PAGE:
Titanic doublethink and why vigilante referee Mike Jones missed the boat at Southampton


The scourge of simulation and diving in soccer is constantly poised to destroy the game. But often times we find that a referee’s cure for the illness can be worse than the disease.

Not only do the cheap attempts to draw penalty kicks, cautions and ejections sicken regular BPL followers; The constant presence of this and other unsavoury unsportsmanlike behaviour continue to drive potential fans away from the professional game in droves.

Thankfully this hasn’t created a society of vigilante referees, hell-bent on dishing out punishment for anything perceived as overemphasizing fouls.

Or has it?

Referee Mike Jones clearly missed the plot in Sunday’s anticipated clash between upstart Southampton and defending champions Manchester City at St. Mary’s Stadium.

Thankfully for Jones, the aggrieved visitors in blue went on to win the match 3-0, but not before two perplexing calls by the referee threatened to change the course of the match.

In the 9th minute the much-maligned official from Chester denied the visitors what seemed to most a clear-cut penalty kick. Southampton defender Jose Fonte had tripped up Sergio Aguero in the Saints’ penalty area.

But instead of pointing to the spot the Jones issued a yellow card to Aguero for diving.

How can this be?

A shocking decision since Fonte clearly went to ground on the play, missed the ball and then chopped the ankles of his opponent.

The only thing that could have led the referee to his decisions is that Aguero already appeared on his way to ground a split second before the contact occurred.

This wasn’t an attempt to deceive Jones, but more likely an effort to avoid the impact of his opponent’s shin-bruising tackle.

Then another howler from Jones in the 32nd minute as Aguero cut across the top of the Southampton penalty area and was brought down from behind by Toby Alderweireld.

An automatic yellow card for Alderweireld and a free kick for City… right?

Nope. Sound the alarm, referee overboard! Jones instead waved play on and decided not to call the obvious bookable offense.

As Aguero picked himself up from the turf, the expression on his face clearly said: “Where’s the call ref?”

It isn’t the first time we have heard about Jones. In a 2013 clash between Cardiff City and Norwich, Jones famously allowed a goal that wasn’t.

Then in 2012 many will remember him as the man who allowed a Sunderland goal by Darren Bent to stand versus Liverpool despite the fact the ball had was helped into the goal when it deflected off a beachball thrown by a fan.

“Jones’ confidence has always been fragile which perhaps offers evidence as to why so many people question his ability to perform at this level. I question those who appoint him to such a high profile game, second versus third in the Premier League” ~ Former Premier League referee Graham Poll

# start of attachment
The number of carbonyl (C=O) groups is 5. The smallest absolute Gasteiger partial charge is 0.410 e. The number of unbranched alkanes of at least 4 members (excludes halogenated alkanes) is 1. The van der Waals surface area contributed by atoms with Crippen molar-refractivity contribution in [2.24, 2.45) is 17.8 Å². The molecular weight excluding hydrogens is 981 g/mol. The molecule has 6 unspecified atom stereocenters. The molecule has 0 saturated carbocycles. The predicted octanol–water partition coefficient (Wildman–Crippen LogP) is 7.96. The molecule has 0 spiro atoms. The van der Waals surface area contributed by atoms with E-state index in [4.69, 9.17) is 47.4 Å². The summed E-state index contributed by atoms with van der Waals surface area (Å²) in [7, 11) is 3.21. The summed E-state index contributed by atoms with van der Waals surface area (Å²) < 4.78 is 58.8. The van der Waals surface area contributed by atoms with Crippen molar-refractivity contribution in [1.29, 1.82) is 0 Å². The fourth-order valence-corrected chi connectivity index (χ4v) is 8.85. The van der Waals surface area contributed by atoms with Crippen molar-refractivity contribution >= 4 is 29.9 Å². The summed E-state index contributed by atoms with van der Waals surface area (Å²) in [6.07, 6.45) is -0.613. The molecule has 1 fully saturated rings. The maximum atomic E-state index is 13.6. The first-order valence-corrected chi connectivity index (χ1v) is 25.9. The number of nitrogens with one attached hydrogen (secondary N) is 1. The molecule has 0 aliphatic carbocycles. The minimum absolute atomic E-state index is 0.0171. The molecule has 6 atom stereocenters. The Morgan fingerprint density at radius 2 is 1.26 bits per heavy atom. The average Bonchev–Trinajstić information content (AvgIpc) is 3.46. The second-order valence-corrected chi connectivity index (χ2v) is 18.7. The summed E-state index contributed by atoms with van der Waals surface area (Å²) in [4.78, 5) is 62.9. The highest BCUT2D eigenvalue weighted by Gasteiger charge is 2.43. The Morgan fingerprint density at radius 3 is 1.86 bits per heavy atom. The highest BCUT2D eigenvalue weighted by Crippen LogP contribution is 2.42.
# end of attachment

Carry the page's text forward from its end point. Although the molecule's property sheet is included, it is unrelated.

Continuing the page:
To be fair to Jones, despite his two glaring errors, the majority of the referee’s decisions throughout the match couldn’t be faulted.

Jones did get it right when he showed City centre back Eliaquim Mangala his second yellow card, after Mangala took Saints’ Shane Long down from behind, resulting in the defender’s ejection from the match in the 74th minute.

He also correctly turn down Citizens’ appeals for a 30th minute penalty kick when a goalward shot by Stevan Jovetic appeared to strike the outstretched arm of Saints’ defender Alderweireld on his own goal line. But Jones was vindicated this time as television replays clearly showed the ball had struck the midsection of Alderwireld and not his arm.

Enough praise of the correct calls…back to the problem at hand.

While some analysts could use Jones’ two glaring first-half mistakes as ammunition for their video-replay arguments, incidents like these clearly do not bolster this argument.

Not only would the time outs have brought the flow and pace of the match to a halt, there really shouldn’t have been a need to review the call.

It wasn’t a case where technology could solve the problem but a case where common sense could.

According to former Premier League referee Graham Poll Jones, who is “often considered as the weakest member of the select group of [premiership] referees, made one of the worst decisions so far this season by not awarding a spot kick and booking Aguero instead of Fonte.

Jones may have been the only one in the stadium – including any black cat and the most ardent of Saints’ supporters – not to concede that both offenses were fouls.

Another big question is why was there no input from Jones’ assistants on the two plays and why didn’t either one of them raise a flag.

Jones isn’t the only one to have clearly missed the boat in his overzealous effort to clean up the Premiership. Two-time winner of RedCardTheRef’s worst BPL referee, Howard Webb, was also one to employ his own brand of six-gun justice, vigilante-justice refereeing during matches.

Due to the final result of the match Jones will escape the full wrath of the masses – this time but the reasons behind his decisions seem disturbing.


Who is the worst referee in the English Premier League?

  • Paul Tierney (0%, 3 Votes)
  • Craig Pawson (1%, 8 Votes)
  • Roger East (1%, 8 Votes)
  • Robert Madley (1%, 10 Votes)
  • Lee Probert (2%, 15 Votes)
  • Jon Moss (2%, 22 Votes)
  • Chris Foy (3%, 27 Votes)
  • Lee Mason (3%, 28 Votes)
  • Neil Swarbrick (3%, 30 Votes)
  • Andre Marriner (3%, 30 Votes)
  • Mike Dean (3%, 31 Votes)
  • Phil Dowd (4%, 39 Votes)
  • Michael Oliver (4%, 41 Votes)
  • Mark Clattenburg (5%, 45 Votes)
  • Mike Jones (6%, 54 Votes)
  • Anthony Taylor (6%, 56 Votes)
  • Martin Atkinson (17%, 162 Votes)
  • Kevin Friend (34%, 318 Votes)

Total Voters: 927

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